If anyone wants to enlighten me on storing data sets from functions into strings, then I’d be honored to learn. But I may just have to press forward on this lesson without having a cathode RGB and keep doing the baby steps. It seems like most of the coding aspect for this lesson will be review of what we’ve done so far anyway. We haven’t even hit IF statements yet :confused:

DKWatson:
The bit with common anode/cathode RGB LED will not matter to your code, just how you wire it. The urge might be to use a single resistor attached to the common, don't.

It will reverse whether higher or lower numbers mean brighter or dimmer color.

Before the pedants get hold of my last statement, there will be a difference in that the ranges will be reversed.
Have a look at this article.

Busted. Missed it by a minute...

aspen1135:
If anyone wants to enlighten me on storing data sets from functions into strings, then I'd be honored to learn

Can you explain what you mean by this? Like, describe what you want it to do instead of how you think you would go about it. What data sets? All of your functions just set pins to set values. There's nothing for them to really give back to you.

I would suggest spending a day on a good C++ tutorial. If you google "C++ tutorial" there are several good ones in the first few hits. Worth spending a day going through and learning the basics of the syntax and how functions work and how to pass information to them and from them. It's not really all that hard, it's just something that you can't just figure out from trying. You kind of need to read through it at least once.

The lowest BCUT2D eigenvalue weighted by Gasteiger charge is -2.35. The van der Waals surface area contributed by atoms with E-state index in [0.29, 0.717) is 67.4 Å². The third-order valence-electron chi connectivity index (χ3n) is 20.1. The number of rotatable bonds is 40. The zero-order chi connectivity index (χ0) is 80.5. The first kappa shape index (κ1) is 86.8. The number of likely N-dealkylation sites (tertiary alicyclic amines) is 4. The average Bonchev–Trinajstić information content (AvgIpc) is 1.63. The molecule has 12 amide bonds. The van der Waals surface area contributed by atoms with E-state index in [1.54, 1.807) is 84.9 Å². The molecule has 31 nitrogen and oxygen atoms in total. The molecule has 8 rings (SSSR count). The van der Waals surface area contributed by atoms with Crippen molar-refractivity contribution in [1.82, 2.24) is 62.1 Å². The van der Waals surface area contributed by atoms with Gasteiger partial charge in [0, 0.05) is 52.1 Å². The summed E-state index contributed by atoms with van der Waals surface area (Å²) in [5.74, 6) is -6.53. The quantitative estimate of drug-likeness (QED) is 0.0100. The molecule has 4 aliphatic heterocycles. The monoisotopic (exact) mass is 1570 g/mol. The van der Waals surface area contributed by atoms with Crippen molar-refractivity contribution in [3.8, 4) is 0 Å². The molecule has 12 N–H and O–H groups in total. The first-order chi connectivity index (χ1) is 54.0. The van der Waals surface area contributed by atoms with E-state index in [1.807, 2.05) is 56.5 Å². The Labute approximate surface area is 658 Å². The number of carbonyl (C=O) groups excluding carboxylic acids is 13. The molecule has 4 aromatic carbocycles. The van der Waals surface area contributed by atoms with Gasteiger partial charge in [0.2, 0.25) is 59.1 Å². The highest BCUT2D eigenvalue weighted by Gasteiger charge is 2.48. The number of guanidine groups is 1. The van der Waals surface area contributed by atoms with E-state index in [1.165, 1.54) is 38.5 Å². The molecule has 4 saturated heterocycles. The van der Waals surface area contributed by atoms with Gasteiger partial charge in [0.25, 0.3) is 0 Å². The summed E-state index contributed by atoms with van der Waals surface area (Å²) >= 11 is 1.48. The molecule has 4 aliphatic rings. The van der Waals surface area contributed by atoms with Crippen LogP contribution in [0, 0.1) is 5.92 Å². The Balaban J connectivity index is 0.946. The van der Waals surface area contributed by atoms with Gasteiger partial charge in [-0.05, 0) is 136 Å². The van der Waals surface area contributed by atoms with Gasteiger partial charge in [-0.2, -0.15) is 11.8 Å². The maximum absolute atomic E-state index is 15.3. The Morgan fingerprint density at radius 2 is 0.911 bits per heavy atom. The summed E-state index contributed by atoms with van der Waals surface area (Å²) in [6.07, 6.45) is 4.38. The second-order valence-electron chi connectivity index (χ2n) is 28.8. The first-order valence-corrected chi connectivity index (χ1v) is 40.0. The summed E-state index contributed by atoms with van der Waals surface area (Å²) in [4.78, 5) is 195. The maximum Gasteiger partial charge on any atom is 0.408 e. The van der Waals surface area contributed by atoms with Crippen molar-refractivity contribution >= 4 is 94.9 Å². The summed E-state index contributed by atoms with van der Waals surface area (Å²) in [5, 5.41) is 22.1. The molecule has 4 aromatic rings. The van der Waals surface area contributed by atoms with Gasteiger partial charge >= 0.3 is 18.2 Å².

Delta_G:
Can you explain what you mean by this? Like, describe what you want it to do instead of how you think you would go about it. What data sets? All of your functions just set pins to set values. There's nothing for them to really give back to you.

I would suggest spending a day on a good C++ tutorial. If you google "C++ tutorial" there are several good ones in the first few hits. Worth spending a day going through and learning the basics of the syntax and how functions work and how to pass information to them and from them. It's not really all that hard, it's just something that you can't just figure out from trying. You kind of need to read through it at least once.

I have actually a little background in C# so I understand some minor stuff but I'm not super well versed in it.

Arduino has been significantly easier.

So I made 3 functions: redColor, greenColor, and blueColor.

Each of the functions held voltage values to turn on the LED to red, green and blue by inverting the analogWrite values (as you two were saying before).

I wanted to apply these settings as I wrote them to the Serial Reader after first getting prompted which color I wanted. (I.E "redColor" and it turning red). But I do not know how to call the functions entered in. So far, I've been reading and parsing global variables through the serial port. But each function contains 3 different combinations of analogWrite values so I cannot just assign a global var to the integers involved and read it. I need to read all 3 sets mixed in different ways which is why I made them as separate functions in the first place.

See if this thread on reading from Serial helps at all:

You'll have to read in the string and then compare it to some hard coded string in an if statement and call the function if you find a match.